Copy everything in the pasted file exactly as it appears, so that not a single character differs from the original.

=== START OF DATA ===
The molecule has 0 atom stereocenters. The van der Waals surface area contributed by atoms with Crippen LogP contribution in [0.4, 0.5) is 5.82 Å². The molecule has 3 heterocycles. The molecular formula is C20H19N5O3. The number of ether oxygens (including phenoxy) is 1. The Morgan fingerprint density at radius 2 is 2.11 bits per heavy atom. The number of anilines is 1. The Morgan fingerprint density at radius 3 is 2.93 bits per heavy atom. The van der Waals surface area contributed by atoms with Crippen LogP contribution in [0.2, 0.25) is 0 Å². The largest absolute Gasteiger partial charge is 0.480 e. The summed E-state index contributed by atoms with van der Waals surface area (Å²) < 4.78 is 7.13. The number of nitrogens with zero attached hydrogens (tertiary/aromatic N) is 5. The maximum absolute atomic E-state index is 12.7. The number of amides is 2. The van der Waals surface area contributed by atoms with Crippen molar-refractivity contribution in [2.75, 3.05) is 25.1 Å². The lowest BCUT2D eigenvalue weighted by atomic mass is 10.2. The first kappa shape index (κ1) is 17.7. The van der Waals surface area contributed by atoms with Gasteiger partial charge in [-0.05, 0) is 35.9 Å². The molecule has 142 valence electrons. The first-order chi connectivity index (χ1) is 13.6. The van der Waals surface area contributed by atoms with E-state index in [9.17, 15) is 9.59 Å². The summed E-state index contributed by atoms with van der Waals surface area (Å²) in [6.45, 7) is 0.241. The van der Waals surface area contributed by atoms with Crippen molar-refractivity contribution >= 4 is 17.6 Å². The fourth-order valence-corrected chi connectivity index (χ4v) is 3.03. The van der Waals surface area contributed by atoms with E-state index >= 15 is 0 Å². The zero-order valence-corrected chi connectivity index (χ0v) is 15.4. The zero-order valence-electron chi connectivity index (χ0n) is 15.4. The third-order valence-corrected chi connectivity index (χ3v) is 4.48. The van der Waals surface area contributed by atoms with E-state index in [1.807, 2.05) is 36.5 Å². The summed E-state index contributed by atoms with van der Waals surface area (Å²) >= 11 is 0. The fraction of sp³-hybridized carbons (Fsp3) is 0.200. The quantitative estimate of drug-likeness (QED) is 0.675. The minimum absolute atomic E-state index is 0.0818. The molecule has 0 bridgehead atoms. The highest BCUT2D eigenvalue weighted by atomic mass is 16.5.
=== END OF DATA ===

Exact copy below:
The molecule has 0 atom stereocenters. The van der Waals surface area contributed by atoms with Crippen LogP contribution in [0.4, 0.5) is 5.82 Å². The molecule has 3 heterocycles. The molecular formula is C20H19N5O3. The number of ether oxygens (including phenoxy) is 1. The Morgan fingerprint density at radius 2 is 2.11 bits per heavy atom. The number of anilines is 1. The Morgan fingerprint density at radius 3 is 2.93 bits per heavy atom. The van der Waals surface area contributed by atoms with Crippen LogP contribution in [0.2, 0.25) is 0 Å². The largest absolute Gasteiger partial charge is 0.480 e. The summed E-state index contributed by atoms with van der Waals surface area (Å²) < 4.78 is 7.13. The number of nitrogens with zero attached hydrogens (tertiary/aromatic N) is 5. The maximum absolute atomic E-state index is 12.7. The number of amides is 2. The van der Waals surface area contributed by atoms with Crippen molar-refractivity contribution in [2.75, 3.05) is 25.1 Å². The lowest BCUT2D eigenvalue weighted by atomic mass is 10.2. The first kappa shape index (κ1) is 17.7. The van der Waals surface area contributed by atoms with Gasteiger partial charge in [-0.05, 0) is 35.9 Å². The molecule has 142 valence electrons. The first-order chi connectivity index (χ1) is 13.6. The van der Waals surface area contributed by atoms with E-state index in [9.17, 15) is 9.59 Å². The summed E-state index contributed by atoms with van der Waals surface area (Å²) in [6.45, 7) is 0.241. The van der Waals surface area contributed by atoms with Crippen molar-refractivity contribution >= 4 is 17.6 Å². The fourth-order valence-corrected chi connectivity index (χ4v) is 3.03. The van der Waals surface area contributed by atoms with E-state index >= 15 is 0 Å². The zero-order valence-corrected chi connectivity index (χ0v) is 15.4. The zero-order valence-electron chi connectivity index (χ0n) is 15.4. The third-order valence-corrected chi connectivity index (χ3v) is 4.48. The van der Waals surface area contributed by atoms with E-state index in [1.807, 2.05) is 36.5 Å². The summed E-state index contributed by atoms with van der Waals surface area (Å²) >= 11 is 0. The fraction of sp³-hybridized carbons (Fsp3) is 0.200. The quantitative estimate of drug-likeness (QED) is 0.675. The minimum absolute atomic E-state index is 0.0818. The molecule has 0 bridgehead atoms. The highest BCUT2D eigenvalue weighted by atomic mass is 16.5.